Steelers Have Joined The NFL Elite In Spending On Stars

T.J. Watt #90 of the Pittsburgh Steelers reacts after a sack during the fourth quarter against the Baltimore Ravens at Heinz Field on December 05, 2021 in Pittsburgh, Pennsylvania.
(Photo by Joe Sargent/Getty Images)


The defense has been the calling card of the Pittsburgh Steelers for decades.

While there have been several legends who have played for the team on offense, it was their ability to shut down opponents that helped them become the team to beat in the 1970s.

Credit that image to the Steel Curtain defense led by Joe Greene, Jack Lambert, and Mel Blount, to name a few.

Since then, various iterations of an elite defense have emerged in Pittsburgh.

For the 2022 season, the Steelers are poised to have a gritty unit that will prevent opponents from scoring.

But as they solidify their defensive unit, retaining their top players translates to spending tons of money.

The Behind The Steel Curtain Twitter account revealed that the Steelers have two of the five highest-paid defensive players in the NFL based on annual average value.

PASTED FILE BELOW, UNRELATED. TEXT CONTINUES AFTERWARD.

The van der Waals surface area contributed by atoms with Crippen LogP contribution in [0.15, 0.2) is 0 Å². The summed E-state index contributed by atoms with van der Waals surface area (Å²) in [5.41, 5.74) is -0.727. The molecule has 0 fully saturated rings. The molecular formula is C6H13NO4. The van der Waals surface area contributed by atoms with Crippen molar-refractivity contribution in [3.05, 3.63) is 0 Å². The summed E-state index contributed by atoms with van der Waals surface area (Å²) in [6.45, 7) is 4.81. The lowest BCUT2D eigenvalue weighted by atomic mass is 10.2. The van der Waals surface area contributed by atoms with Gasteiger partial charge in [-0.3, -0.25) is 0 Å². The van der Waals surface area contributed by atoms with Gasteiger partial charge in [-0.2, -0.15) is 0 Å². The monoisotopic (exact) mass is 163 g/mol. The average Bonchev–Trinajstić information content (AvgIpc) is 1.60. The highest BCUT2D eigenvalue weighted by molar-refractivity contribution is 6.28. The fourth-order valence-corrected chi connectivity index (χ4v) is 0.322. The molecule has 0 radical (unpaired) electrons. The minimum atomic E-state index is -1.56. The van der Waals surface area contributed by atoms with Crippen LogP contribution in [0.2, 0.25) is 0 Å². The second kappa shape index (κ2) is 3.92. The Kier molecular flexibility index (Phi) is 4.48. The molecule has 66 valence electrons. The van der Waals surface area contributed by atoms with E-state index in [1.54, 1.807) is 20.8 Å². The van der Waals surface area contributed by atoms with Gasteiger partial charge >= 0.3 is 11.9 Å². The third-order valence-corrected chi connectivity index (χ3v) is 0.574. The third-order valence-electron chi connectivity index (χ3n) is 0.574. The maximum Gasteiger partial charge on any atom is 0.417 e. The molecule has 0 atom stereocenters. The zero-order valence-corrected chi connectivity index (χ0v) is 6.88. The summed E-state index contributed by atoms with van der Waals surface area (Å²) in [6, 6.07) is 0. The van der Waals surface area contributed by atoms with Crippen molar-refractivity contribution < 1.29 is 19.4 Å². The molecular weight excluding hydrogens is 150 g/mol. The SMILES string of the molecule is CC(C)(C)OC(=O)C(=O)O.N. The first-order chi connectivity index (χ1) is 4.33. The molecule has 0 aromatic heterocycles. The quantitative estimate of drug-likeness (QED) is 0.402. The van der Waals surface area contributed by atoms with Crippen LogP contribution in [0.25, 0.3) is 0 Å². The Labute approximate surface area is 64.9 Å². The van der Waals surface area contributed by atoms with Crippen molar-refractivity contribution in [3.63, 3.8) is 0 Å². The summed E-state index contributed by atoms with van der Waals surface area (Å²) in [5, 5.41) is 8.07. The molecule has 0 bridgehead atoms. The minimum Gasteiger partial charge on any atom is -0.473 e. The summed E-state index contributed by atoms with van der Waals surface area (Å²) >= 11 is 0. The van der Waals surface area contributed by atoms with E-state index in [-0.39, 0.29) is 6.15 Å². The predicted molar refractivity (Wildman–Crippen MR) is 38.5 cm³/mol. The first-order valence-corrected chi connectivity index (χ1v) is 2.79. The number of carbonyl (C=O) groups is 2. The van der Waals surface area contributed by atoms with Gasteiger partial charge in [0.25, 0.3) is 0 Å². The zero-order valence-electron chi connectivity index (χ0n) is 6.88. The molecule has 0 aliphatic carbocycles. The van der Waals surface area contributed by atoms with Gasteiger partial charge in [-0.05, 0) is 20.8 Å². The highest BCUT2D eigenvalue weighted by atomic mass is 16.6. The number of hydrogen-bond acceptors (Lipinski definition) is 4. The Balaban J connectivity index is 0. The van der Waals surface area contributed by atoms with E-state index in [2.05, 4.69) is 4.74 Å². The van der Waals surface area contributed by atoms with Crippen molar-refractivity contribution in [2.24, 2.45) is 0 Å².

Reigning Defensive Player of the Year T.J. Watt is averaging $28 million annually after agreeing to a four-year, $112 million deal before the 2021 season.

His average is $3 million less than Aaron Donald, who is averaging $31.7 million after the Los Angeles Rams added more money to his existing contract.

Meanwhile, safety Minkah Fitzpatrick cracks the top five after signing a four-year, $73.6 million deal, making him the highest-paid player at his position.


Steelers Still Have Cap Space For 2022

But while the Steelers have spent big with the contracts of Fitzpatrick and Watt, they are still around $20 million under the salary cap.

Cameron Heyward has the second-highest cap hit with $17.4 million while Watt leads the way with $31.1 million.

Fitzpatrick’s lucrative extension takes effect in 2023 because the Steelers exercised their fifth-year option for him in 2022.

Yet he will still earn over $22 million due to the way NFL teams move money around to fit in the salary cap.

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